That having a jammie-and-cheesy-television day does not make me a crack whore.  That having a couple of needs satisfied from time to time does not make me a raging narcissist.  That having wants and needs does not make me a raging narcissist.  That saying "no" to things I don't want to do doesn't make me a raging narcissist.  That saying "yes" to things I do want to do doesn't make me a raging narcissist.

That people became narcissists in the first place because their needs weren't met.

That I run into more danger of becoming a raging narcissist by insisting my needs don't get met than by allowing myself to meet my needs.

Ooh, that one felt scary...  So much for being fearless.

What do I want to learn in the coming year?

How to let those needs raise their heads without whacking them down.  How to embrace my inner Narcissist.  How to not denigrate her by calling her a narcissist.

But hey, baby steps, right?  We don't find a balance until we swing to each side.  So...  First, I'm going to simply embrace my inner Narcissist.  Ask her what she wants, what she needs.  Buy her a pair of shoes.  Bake her a birthday cake.

She's been hidden away for so long, the lights are a bit bright.  And her head is a bit sore.  She might have some trust issues of her own...  I'll have to make sure she doesn't bid a hasty retreat.

Hey, Baby Narcissist -- welcome home.  Happy birthday.  Hope you like chocolate.  :-)


  1. Happy a day late birthday. I thought it was the day yesterday but your reference was a bit obtuse for my slow thinking.

    Happy Day

    And this post needs digestion. Don't you just hate those people who ask those questions you'd like to avoid. I get a tad ticked off with myself when I don it because I know I can't avoid answering myself. No matter how hard I try.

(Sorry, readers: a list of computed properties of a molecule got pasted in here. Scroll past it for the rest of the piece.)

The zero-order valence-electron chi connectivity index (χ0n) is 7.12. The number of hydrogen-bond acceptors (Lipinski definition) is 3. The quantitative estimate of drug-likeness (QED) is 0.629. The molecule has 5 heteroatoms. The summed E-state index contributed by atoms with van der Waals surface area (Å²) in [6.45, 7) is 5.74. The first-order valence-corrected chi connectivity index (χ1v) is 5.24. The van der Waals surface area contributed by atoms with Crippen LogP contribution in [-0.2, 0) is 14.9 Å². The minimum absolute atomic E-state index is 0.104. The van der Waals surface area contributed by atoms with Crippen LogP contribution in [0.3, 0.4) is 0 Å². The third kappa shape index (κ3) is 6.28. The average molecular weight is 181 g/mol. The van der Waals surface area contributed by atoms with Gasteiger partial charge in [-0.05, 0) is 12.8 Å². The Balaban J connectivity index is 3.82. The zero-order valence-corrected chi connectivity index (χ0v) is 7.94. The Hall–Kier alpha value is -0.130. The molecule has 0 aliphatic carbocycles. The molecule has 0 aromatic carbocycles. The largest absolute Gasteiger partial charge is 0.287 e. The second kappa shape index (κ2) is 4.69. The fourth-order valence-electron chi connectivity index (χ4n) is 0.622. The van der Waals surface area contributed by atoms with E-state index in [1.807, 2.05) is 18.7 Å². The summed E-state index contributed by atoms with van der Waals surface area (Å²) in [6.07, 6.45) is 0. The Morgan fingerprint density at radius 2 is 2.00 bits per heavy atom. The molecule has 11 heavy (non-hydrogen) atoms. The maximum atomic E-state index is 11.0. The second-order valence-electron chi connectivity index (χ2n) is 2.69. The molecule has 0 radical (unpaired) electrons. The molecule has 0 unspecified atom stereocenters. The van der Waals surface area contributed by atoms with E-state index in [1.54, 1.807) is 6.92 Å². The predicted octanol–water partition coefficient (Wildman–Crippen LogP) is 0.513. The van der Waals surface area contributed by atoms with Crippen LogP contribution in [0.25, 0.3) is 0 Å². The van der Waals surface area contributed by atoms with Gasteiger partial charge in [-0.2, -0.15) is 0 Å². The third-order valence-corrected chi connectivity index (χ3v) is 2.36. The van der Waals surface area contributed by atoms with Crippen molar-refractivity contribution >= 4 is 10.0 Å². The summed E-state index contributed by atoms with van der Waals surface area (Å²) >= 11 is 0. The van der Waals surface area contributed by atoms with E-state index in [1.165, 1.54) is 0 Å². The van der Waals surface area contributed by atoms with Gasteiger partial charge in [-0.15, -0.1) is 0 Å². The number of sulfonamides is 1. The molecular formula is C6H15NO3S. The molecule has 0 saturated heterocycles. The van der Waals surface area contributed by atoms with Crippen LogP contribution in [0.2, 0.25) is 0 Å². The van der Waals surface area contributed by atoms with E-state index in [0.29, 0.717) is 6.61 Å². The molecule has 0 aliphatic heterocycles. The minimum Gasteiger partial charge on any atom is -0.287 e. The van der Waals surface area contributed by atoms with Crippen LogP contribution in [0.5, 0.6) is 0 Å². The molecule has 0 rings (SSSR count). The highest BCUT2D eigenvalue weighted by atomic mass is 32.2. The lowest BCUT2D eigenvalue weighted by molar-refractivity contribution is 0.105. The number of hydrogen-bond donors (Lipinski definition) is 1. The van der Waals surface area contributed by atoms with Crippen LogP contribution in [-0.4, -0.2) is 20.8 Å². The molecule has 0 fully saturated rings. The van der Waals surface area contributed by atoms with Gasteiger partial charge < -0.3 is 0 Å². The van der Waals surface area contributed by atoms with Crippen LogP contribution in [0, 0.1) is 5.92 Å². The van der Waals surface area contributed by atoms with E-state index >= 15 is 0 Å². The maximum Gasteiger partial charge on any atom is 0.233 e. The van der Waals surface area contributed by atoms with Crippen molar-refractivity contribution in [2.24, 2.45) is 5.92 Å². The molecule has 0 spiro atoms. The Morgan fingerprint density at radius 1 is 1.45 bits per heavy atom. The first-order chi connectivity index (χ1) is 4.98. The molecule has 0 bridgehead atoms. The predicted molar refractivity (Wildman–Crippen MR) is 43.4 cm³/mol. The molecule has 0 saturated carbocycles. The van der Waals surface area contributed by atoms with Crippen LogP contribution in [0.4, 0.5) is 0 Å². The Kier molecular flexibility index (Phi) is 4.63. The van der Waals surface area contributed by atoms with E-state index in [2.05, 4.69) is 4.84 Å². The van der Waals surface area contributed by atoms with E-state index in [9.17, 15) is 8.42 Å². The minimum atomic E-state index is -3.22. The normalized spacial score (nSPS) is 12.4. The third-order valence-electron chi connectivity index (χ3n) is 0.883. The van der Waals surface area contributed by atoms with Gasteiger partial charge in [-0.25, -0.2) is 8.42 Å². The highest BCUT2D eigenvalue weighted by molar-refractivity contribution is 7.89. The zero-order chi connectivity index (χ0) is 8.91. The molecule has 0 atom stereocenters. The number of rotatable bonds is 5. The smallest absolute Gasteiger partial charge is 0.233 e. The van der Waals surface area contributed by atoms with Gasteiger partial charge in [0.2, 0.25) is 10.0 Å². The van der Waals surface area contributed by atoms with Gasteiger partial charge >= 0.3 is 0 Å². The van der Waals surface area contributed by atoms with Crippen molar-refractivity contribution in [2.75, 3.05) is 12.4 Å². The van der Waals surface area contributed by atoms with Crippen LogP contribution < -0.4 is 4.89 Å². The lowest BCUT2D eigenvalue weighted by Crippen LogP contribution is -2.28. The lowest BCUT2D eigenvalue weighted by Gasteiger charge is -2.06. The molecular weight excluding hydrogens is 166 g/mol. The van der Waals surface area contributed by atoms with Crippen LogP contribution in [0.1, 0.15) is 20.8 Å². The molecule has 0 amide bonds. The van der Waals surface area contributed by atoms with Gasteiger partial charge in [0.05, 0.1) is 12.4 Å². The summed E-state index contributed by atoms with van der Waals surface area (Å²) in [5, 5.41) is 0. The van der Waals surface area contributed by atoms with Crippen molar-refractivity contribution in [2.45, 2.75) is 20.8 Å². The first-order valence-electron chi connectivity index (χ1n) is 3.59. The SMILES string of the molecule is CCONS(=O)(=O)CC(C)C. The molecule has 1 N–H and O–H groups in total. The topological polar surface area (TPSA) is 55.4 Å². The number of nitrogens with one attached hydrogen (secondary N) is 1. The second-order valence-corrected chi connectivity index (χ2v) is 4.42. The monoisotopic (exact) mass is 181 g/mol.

Hugs. You do good work!

    Hugs to you and Don.

  2. Thanks, Louise -- questions are good, keep asking! :-)

  3. I read this post last year and I keep coming back to it from time to time, the paragraph beginning, "I've come from a long line" and the idea of halting the reproduction of this particular strain of virulence by not having kids. I'm doing a lot of research on personality disorders right now (on three of them, actually -- narcissistic, histrionic, and borderline). It's no surprise that you are terrified of having it too -- I share your fear, and children of narcissists go through this often, I'm learning. The one answer I keep taped to my desk is: "You learn behaviours and you emulate behaviours because they once worked, but as you mature you learn more mature behaviours that work in more mature ways. Someone with a personality disorder cannot evolve like that; they are stuck." So it would seem that residue does not a disorder make! Residue and old habits are evidence of evolution. Residue is brushed off like annoying dandruff after a momentary panic and a change of shirt. So far so good, anyway.........